Dries collectors will snap up the lovely zodiac embroidered jackets, no matter their inexplicable presence in this show. The turtlenecks, of lovely print and pattern oughtn’t be seen solely as a gesture to at-home wear. Diehards will recognize them as a fundamental part of his explorations of layering and draping. See for example, AW 16-17. Old boys will also have their eye on the black leather/rubber hybrids, in both boot and lace-up versions, both buys, and a mainstay of the gyungyun wardrobe labyrinth since the mid 2000s. 

The leather loafers, a big part of the collection, were initially rated a pass. Jonathan Anderson has been doing versions of these the last couple years. On closer examination, they are, as ever, intelligent and desirable. Skip the rubber soled version and buy the elegant leather split sole, with a practical elasticated ankle and cool chunky heel tab. We would still pass on the pillow bags, however, which are currently in favour at Lanvin and Bottega Veneta. The mixed leather finish backpack and tote, reminiscent of the “giant pocket” trench from Lagerfeld’s SS19 Fendi (womenswear) show, are the outstanding accessories.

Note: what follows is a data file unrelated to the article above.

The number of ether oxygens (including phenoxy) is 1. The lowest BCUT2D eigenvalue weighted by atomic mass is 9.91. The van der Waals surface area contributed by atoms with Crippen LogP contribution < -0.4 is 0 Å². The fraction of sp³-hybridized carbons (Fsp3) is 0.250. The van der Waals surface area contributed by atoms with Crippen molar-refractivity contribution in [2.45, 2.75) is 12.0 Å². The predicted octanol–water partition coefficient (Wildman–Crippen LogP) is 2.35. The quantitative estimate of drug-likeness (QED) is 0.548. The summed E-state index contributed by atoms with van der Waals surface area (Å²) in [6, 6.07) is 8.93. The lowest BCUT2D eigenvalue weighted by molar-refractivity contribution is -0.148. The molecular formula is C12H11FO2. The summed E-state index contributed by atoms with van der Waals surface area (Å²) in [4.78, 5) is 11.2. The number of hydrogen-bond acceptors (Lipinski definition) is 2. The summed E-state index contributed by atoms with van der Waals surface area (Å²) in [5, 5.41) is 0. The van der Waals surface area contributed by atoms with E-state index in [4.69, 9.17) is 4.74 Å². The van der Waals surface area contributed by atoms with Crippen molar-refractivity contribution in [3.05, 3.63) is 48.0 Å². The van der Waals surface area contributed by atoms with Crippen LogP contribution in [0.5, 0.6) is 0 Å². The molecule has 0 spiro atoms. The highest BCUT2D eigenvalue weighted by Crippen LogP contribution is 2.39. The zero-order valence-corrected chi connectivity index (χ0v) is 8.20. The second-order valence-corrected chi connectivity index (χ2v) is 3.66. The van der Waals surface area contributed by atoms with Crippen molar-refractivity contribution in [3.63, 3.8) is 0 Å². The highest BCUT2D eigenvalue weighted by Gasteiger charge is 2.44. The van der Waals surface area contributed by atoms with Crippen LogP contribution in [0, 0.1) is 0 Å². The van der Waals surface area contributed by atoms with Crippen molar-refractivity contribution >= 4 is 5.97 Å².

Gyungyun tends to wait until sales on the casual art-inspired print pieces. Unfortunately, these tend to be copied quickly and quite explicitly by other labels, in some cases the inspiration for whole labels, and are heavily inventoried by Western online merchants who have picked up and popularised Dries in the last few years. This comes at the expense of the suiting, which rarely translates well to third party merchant models and styling. A shame, since there is no better value casual suiting for originality, fabric, and price in ready to wear.